20 Apr Why Paul Tripp is one of my favorites!
There have been a number of influential authors, teachers, and preachers in my life, but one of my favorites is Paul Tripp. I’ve read a number of his books, done some of his studies, and been to a couple of his live conferences. He has a great way of speaking the truth and pointing you back to the cross. His material is always theologically rich, Christ centric, and gospel focused but it’s even more than that. It’s very humble, honest, and relatable. That’s why I love his daily devotional. It’s a daily reminder that we all need Jesus and each other, every day; that we never arrive but constantly need the gospel.
Tripp’s not afraid to say that his biggest issue in life is himself and his sinfulness. Whether it’s marriage, parenting, friendships, or the church; whatever the relationship is, the biggest issue is his sinfulness and how he responds. He goes on to say the same is true for everyone. Our biggest issue is not other people but us. We need to deal with our heart issues first before we ever look at others (Matthew 7:1-5). God uses the people in our lives to reveal the heart/sin issues that we need to deal with. The people aren’t necessarily the problem, they are simply the tool God is using. We actually need each other to grow in our Christlikeness.
That’s why when I read Tripp’s devotional from April 15th, I knew I had to share it with you, especially considering the time we’re in now. The devotional is all about our desperate need for one another and how God uses His body – the church – to grow each of us. But enough from me, let’s read his devotional together!
“Since my need for spiritual help is so great, the Bible teaches that I need the daily intervention of the body of Christ.”
It really is true — your walk with God is a community project. The isolated, separated, loner, Jesus-and-me religion that often marks the modern church culture is not the religion that is described in the New Testament. Many of us live virtually unknown, and many of the people whom we think we know we don’t actually know. Many of us live in endless networks of terminally casual relationships, in which conversations seldom go deeper than weather, food, politics, the coolest movie that’s out, or the latest cute thing your child did. Most of what we call fellowship never really rises to the level of the humble self-disclosure and mutual ministry that make fellowship actually redemptively worthwhile. Most of what we call fellowship is little different from what happens at the pub down the street. We should just call it “pubship” and tell people that they don’t have to worry, there will be little fellowship at the church dinner.
Hebrews 3:12-13 addresses the essentiality of community to the work that God has done and is continuing to do in you and me: “Take care, brothers, lest there be in any of you an evil, unbelieving heart, leading you to fall away from the living God. But exhort one another every day, as long as it is called ‘today,’ that none of you may be hardened by the deceitfulness of sin.”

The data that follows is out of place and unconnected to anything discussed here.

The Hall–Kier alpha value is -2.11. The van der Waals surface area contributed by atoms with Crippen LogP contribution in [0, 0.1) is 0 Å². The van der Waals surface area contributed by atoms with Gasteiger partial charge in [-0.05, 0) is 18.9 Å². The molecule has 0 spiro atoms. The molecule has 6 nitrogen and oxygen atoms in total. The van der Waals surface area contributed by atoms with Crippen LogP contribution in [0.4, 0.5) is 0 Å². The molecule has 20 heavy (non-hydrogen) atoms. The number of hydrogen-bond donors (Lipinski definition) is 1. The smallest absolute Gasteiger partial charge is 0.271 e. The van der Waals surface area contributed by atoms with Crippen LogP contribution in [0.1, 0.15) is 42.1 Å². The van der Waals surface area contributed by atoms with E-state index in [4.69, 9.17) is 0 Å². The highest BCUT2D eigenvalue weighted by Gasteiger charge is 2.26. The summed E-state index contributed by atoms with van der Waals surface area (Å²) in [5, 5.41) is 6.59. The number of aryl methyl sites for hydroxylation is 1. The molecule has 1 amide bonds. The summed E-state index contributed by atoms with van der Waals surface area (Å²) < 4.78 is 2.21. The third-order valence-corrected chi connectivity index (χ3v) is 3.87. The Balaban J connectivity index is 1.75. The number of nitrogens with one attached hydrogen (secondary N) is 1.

Why do I need the daily intervention of the body of Christ? The answer is as simple as it is humbling. I need this daily ministry because I am a blind man. As much as I would like to think that I see and know myself well, it just isn’t true. Because sin blinds me to me, as long as there is still sin inside me there will be pockets of blindness in my view of me. It’s actually more serious than what I have just described, because whereas every physically blind person knows that he is blind, spiritually blind people are blind to their blindness; they actually think that they see, when in fact they don’t.
What about you? Have you embraced your daily need for the help of the body of Christ? Who knows you? Whom have you invited to intrude into your private space to function for you as an instrument of seeing? Do you have a name in mind right now? When someone who knows you points out a sin, a weakness, or a failure, are you thankful? Or do you feel your chest tighten and ears get red as you silently prepare yourself to rise to your own defense? Are you skilled at giving non-answers to personal questions, or do you run toward the daily help that God has provided? That help is not something to be afraid of or shy away from, because it is a tool of God’s forgiving, rescuing, transforming, and delivering grace.
For further study and encouragement: 1 Corinthians 12 *
God designed us to be connected, to Him and others. We need each other. So even though we can’t meet as a large group right now, there are many ways we can stay connected and be in each other’s lives. Growing in our honesty, transparency, and vulnerability. Loving one another and giving eyes to our spiritual blindness. If you’re in a small group, of any kind, reach out to one another today. If you’re not in a small group yet, reach out to someone from the church and when we can meet together again, get in a small group! We need each other.
Love you all!
(*) Taken from Paul Tripp’s “New Morning Mercies” devotional.